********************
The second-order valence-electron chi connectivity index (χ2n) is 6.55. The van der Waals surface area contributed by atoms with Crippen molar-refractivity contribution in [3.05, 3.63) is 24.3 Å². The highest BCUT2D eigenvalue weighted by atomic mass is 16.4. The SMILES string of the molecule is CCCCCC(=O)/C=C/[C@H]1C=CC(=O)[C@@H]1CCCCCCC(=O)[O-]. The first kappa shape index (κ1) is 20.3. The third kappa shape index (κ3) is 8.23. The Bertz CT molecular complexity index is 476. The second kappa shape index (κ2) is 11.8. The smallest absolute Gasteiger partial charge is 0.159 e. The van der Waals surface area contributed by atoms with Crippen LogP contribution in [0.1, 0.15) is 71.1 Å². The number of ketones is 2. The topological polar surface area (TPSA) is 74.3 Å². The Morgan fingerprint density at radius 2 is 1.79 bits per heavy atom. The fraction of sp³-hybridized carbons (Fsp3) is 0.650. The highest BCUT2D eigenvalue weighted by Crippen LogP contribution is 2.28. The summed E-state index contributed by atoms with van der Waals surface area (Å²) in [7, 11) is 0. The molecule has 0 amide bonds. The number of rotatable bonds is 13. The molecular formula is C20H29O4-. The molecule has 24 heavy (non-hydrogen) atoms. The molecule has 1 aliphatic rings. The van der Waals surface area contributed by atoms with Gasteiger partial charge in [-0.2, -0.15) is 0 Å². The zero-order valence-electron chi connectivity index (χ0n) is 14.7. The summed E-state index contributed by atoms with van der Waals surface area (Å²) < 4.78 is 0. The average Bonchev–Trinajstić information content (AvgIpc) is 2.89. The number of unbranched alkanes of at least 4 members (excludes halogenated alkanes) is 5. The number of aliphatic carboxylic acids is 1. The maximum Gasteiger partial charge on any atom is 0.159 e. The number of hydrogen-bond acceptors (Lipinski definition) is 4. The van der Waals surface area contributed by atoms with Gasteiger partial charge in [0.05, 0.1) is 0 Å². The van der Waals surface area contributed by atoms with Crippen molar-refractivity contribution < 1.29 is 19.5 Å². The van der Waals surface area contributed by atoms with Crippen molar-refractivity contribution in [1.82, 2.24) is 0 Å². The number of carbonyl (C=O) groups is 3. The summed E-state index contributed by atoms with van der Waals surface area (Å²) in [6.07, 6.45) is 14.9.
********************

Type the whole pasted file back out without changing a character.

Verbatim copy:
The second-order valence-electron chi connectivity index (χ2n) is 6.55. The van der Waals surface area contributed by atoms with Crippen molar-refractivity contribution in [3.05, 3.63) is 24.3 Å². The highest BCUT2D eigenvalue weighted by atomic mass is 16.4. The SMILES string of the molecule is CCCCCC(=O)/C=C/[C@H]1C=CC(=O)[C@@H]1CCCCCCC(=O)[O-]. The first kappa shape index (κ1) is 20.3. The third kappa shape index (κ3) is 8.23. The Bertz CT molecular complexity index is 476. The second kappa shape index (κ2) is 11.8. The smallest absolute Gasteiger partial charge is 0.159 e. The van der Waals surface area contributed by atoms with Crippen LogP contribution in [0.1, 0.15) is 71.1 Å². The number of ketones is 2. The topological polar surface area (TPSA) is 74.3 Å². The Morgan fingerprint density at radius 2 is 1.79 bits per heavy atom. The fraction of sp³-hybridized carbons (Fsp3) is 0.650. The highest BCUT2D eigenvalue weighted by Crippen LogP contribution is 2.28. The summed E-state index contributed by atoms with van der Waals surface area (Å²) in [7, 11) is 0. The molecule has 0 amide bonds. The number of rotatable bonds is 13. The molecular formula is C20H29O4-. The molecule has 24 heavy (non-hydrogen) atoms. The molecule has 1 aliphatic rings. The van der Waals surface area contributed by atoms with Gasteiger partial charge in [-0.2, -0.15) is 0 Å². The zero-order valence-electron chi connectivity index (χ0n) is 14.7. The summed E-state index contributed by atoms with van der Waals surface area (Å²) < 4.78 is 0. The average Bonchev–Trinajstić information content (AvgIpc) is 2.89. The number of unbranched alkanes of at least 4 members (excludes halogenated alkanes) is 5. The number of aliphatic carboxylic acids is 1. The maximum Gasteiger partial charge on any atom is 0.159 e. The number of hydrogen-bond acceptors (Lipinski definition) is 4. The van der Waals surface area contributed by atoms with Gasteiger partial charge in [0.05, 0.1) is 0 Å². The van der Waals surface area contributed by atoms with Crippen molar-refractivity contribution < 1.29 is 19.5 Å². The van der Waals surface area contributed by atoms with Crippen molar-refractivity contribution in [1.82, 2.24) is 0 Å². The number of carbonyl (C=O) groups is 3. The summed E-state index contributed by atoms with van der Waals surface area (Å²) in [6.07, 6.45) is 14.9.